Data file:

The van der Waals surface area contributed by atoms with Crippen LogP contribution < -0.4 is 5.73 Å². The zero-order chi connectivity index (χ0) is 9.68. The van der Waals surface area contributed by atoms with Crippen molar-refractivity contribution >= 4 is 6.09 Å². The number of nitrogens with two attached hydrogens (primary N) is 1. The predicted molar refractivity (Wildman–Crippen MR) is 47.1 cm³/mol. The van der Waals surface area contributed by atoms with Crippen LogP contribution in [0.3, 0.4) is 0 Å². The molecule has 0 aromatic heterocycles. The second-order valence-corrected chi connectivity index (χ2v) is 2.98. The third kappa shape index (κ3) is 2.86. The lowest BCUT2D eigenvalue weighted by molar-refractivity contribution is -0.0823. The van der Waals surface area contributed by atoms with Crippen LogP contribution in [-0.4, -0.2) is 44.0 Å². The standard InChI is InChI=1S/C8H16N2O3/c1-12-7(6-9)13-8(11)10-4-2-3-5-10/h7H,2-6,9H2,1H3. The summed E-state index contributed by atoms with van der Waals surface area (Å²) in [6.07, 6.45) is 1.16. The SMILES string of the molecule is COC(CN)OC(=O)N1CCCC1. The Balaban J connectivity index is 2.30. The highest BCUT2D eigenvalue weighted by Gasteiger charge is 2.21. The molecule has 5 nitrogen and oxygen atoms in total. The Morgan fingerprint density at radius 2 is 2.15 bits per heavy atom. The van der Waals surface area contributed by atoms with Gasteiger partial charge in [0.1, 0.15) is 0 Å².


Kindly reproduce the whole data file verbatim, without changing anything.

The van der Waals surface area contributed by atoms with Crippen LogP contribution < -0.4 is 5.73 Å². The zero-order chi connectivity index (χ0) is 9.68. The van der Waals surface area contributed by atoms with Crippen molar-refractivity contribution >= 4 is 6.09 Å². The number of nitrogens with two attached hydrogens (primary N) is 1. The predicted molar refractivity (Wildman–Crippen MR) is 47.1 cm³/mol. The van der Waals surface area contributed by atoms with Crippen LogP contribution in [0.3, 0.4) is 0 Å². The molecule has 0 aromatic heterocycles. The second-order valence-corrected chi connectivity index (χ2v) is 2.98. The third kappa shape index (κ3) is 2.86. The lowest BCUT2D eigenvalue weighted by molar-refractivity contribution is -0.0823. The van der Waals surface area contributed by atoms with Crippen LogP contribution in [-0.4, -0.2) is 44.0 Å². The standard InChI is InChI=1S/C8H16N2O3/c1-12-7(6-9)13-8(11)10-4-2-3-5-10/h7H,2-6,9H2,1H3. The summed E-state index contributed by atoms with van der Waals surface area (Å²) in [6.07, 6.45) is 1.16. The SMILES string of the molecule is COC(CN)OC(=O)N1CCCC1. The Balaban J connectivity index is 2.30. The highest BCUT2D eigenvalue weighted by Gasteiger charge is 2.21. The molecule has 5 nitrogen and oxygen atoms in total. The Morgan fingerprint density at radius 2 is 2.15 bits per heavy atom. The van der Waals surface area contributed by atoms with Gasteiger partial charge in [0.1, 0.15) is 0 Å².